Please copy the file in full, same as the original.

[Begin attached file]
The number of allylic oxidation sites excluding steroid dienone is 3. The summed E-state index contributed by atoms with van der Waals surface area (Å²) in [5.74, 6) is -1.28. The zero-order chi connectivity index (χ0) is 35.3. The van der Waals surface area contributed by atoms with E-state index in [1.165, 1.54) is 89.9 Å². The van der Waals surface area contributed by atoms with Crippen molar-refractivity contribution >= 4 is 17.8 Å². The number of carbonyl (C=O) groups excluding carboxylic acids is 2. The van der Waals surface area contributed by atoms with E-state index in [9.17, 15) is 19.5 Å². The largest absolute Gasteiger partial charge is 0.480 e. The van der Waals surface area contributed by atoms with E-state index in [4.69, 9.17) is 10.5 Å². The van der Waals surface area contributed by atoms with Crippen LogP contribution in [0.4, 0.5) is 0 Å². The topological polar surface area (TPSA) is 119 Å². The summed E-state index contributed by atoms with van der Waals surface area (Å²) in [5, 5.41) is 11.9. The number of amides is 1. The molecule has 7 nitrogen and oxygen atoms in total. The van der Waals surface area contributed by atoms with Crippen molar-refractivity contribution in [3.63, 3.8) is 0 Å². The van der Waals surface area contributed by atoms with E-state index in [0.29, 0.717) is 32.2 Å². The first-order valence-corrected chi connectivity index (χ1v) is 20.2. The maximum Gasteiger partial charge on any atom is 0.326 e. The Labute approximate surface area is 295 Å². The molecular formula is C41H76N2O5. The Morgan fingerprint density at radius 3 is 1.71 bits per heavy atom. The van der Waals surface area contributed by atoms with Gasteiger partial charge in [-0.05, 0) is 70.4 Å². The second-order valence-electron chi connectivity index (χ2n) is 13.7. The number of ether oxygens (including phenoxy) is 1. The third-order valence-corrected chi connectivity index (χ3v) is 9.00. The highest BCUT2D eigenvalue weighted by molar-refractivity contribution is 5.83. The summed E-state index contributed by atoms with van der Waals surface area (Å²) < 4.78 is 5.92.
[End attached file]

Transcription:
The number of allylic oxidation sites excluding steroid dienone is 3. The summed E-state index contributed by atoms with van der Waals surface area (Å²) in [5.74, 6) is -1.28. The zero-order chi connectivity index (χ0) is 35.3. The van der Waals surface area contributed by atoms with E-state index in [1.165, 1.54) is 89.9 Å². The van der Waals surface area contributed by atoms with Crippen molar-refractivity contribution >= 4 is 17.8 Å². The number of carbonyl (C=O) groups excluding carboxylic acids is 2. The van der Waals surface area contributed by atoms with E-state index in [9.17, 15) is 19.5 Å². The largest absolute Gasteiger partial charge is 0.480 e. The van der Waals surface area contributed by atoms with E-state index in [4.69, 9.17) is 10.5 Å². The van der Waals surface area contributed by atoms with Crippen LogP contribution in [0.4, 0.5) is 0 Å². The topological polar surface area (TPSA) is 119 Å². The summed E-state index contributed by atoms with van der Waals surface area (Å²) in [5, 5.41) is 11.9. The number of amides is 1. The molecule has 7 nitrogen and oxygen atoms in total. The van der Waals surface area contributed by atoms with Crippen molar-refractivity contribution in [3.63, 3.8) is 0 Å². The van der Waals surface area contributed by atoms with E-state index in [0.29, 0.717) is 32.2 Å². The first-order valence-corrected chi connectivity index (χ1v) is 20.2. The maximum Gasteiger partial charge on any atom is 0.326 e. The Labute approximate surface area is 295 Å². The molecular formula is C41H76N2O5. The Morgan fingerprint density at radius 3 is 1.71 bits per heavy atom. The van der Waals surface area contributed by atoms with Gasteiger partial charge in [-0.05, 0) is 70.4 Å². The second-order valence-electron chi connectivity index (χ2n) is 13.7. The number of ether oxygens (including phenoxy) is 1. The third-order valence-corrected chi connectivity index (χ3v) is 9.00. The highest BCUT2D eigenvalue weighted by molar-refractivity contribution is 5.83. The summed E-state index contributed by atoms with van der Waals surface area (Å²) < 4.78 is 5.92.